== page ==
Workflow: whenever firms are interacting with each other, invariably there are complex processes that need to be orchestrated. Sign-offs and approvals need to be obtained. And the inevitable delays and glitches have to be resolved. And these workflows, critically, need to be managed across and between all the different firms involved in the process… so the workflow layer needs to have an inherent and deep understanding of identity, and an ability to coordinate between firms, not just within a single firm. But if every single update needs manual sign-off, we’d never get anything done. So this creates a need for…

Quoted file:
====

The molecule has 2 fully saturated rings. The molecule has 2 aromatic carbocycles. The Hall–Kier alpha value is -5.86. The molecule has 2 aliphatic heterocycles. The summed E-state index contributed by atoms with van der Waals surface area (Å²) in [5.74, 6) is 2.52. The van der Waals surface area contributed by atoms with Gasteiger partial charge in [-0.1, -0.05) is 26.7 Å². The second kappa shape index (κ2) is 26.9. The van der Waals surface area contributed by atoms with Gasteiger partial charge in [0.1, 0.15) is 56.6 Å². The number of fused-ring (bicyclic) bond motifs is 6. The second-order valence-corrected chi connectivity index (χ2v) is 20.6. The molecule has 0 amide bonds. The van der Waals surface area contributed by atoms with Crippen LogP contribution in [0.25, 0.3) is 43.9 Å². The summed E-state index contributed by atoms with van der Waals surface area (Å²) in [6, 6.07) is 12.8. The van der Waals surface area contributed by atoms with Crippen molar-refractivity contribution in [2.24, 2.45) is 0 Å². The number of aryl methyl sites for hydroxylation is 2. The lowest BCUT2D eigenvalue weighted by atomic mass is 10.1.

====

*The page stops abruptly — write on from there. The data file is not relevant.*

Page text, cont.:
Shared, distributed, verifiable business logic execution: applications always contain business logic but in B2B scenarios, the question of who is expected to calculate what, for whom and when, is surprisingly subtle. So there needs to be a way for firms to verify some computations for themselves, and to specify whom they trust to calculate other things for them. After all, that’s how things work today: some things can be taken on trust, other things must explicitly be verified. And it’s rare in the real world to just give some central party complete power to do everything. The B2B application platform needs to reflect and support this real-world sophistication. But a system that is in sync with its peers in other companies but out of sync with the applications in your own company solves nothing. So we also need rich support for…